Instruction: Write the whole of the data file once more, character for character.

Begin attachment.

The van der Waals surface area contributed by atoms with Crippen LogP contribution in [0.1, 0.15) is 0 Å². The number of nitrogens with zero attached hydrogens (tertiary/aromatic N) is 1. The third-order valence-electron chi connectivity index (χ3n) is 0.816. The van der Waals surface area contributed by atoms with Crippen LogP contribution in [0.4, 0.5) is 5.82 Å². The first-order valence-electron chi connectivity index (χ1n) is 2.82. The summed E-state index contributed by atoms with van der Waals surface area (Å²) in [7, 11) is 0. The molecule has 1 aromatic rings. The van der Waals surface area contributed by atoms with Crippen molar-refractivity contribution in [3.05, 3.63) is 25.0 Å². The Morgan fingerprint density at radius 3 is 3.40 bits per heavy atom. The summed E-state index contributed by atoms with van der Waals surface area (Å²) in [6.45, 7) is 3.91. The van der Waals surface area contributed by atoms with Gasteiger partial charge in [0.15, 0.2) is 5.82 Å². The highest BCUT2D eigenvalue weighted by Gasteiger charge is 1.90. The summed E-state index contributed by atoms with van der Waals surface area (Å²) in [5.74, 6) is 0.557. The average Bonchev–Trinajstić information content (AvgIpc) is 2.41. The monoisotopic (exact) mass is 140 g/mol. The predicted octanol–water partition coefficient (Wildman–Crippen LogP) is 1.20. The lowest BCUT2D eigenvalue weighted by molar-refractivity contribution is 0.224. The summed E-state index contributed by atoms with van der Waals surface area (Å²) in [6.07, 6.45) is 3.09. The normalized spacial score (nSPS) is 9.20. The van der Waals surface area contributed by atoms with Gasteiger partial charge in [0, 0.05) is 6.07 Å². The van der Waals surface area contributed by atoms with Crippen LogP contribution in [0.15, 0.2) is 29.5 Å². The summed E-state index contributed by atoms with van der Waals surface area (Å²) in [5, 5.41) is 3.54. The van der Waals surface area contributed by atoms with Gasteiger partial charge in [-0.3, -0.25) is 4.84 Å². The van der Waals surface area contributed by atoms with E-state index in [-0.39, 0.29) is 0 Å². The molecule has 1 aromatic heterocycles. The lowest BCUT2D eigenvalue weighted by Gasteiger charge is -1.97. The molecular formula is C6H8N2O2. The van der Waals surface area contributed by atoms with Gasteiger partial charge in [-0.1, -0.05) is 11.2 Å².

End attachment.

The van der Waals surface area contributed by atoms with Crippen LogP contribution in [0.1, 0.15) is 0 Å². The number of nitrogens with zero attached hydrogens (tertiary/aromatic N) is 1. The third-order valence-electron chi connectivity index (χ3n) is 0.816. The van der Waals surface area contributed by atoms with Crippen LogP contribution in [0.4, 0.5) is 5.82 Å². The first-order valence-electron chi connectivity index (χ1n) is 2.82. The summed E-state index contributed by atoms with van der Waals surface area (Å²) in [7, 11) is 0. The molecule has 1 aromatic rings. The van der Waals surface area contributed by atoms with Crippen molar-refractivity contribution in [3.05, 3.63) is 25.0 Å². The Morgan fingerprint density at radius 3 is 3.40 bits per heavy atom. The summed E-state index contributed by atoms with van der Waals surface area (Å²) in [6.45, 7) is 3.91. The van der Waals surface area contributed by atoms with Gasteiger partial charge in [0.15, 0.2) is 5.82 Å². The highest BCUT2D eigenvalue weighted by Gasteiger charge is 1.90. The summed E-state index contributed by atoms with van der Waals surface area (Å²) in [5.74, 6) is 0.557. The average Bonchev–Trinajstić information content (AvgIpc) is 2.41. The monoisotopic (exact) mass is 140 g/mol. The predicted octanol–water partition coefficient (Wildman–Crippen LogP) is 1.20. The lowest BCUT2D eigenvalue weighted by molar-refractivity contribution is 0.224. The summed E-state index contributed by atoms with van der Waals surface area (Å²) in [6.07, 6.45) is 3.09. The normalized spacial score (nSPS) is 9.20. The van der Waals surface area contributed by atoms with Gasteiger partial charge in [0, 0.05) is 6.07 Å². The van der Waals surface area contributed by atoms with Crippen LogP contribution in [0.15, 0.2) is 29.5 Å². The summed E-state index contributed by atoms with van der Waals surface area (Å²) in [5, 5.41) is 3.54. The van der Waals surface area contributed by atoms with Gasteiger partial charge in [-0.3, -0.25) is 4.84 Å². The van der Waals surface area contributed by atoms with E-state index in [-0.39, 0.29) is 0 Å². The molecule has 1 aromatic heterocycles. The lowest BCUT2D eigenvalue weighted by Gasteiger charge is -1.97. The molecular formula is C6H8N2O2. The van der Waals surface area contributed by atoms with Gasteiger partial charge in [-0.1, -0.05) is 11.2 Å².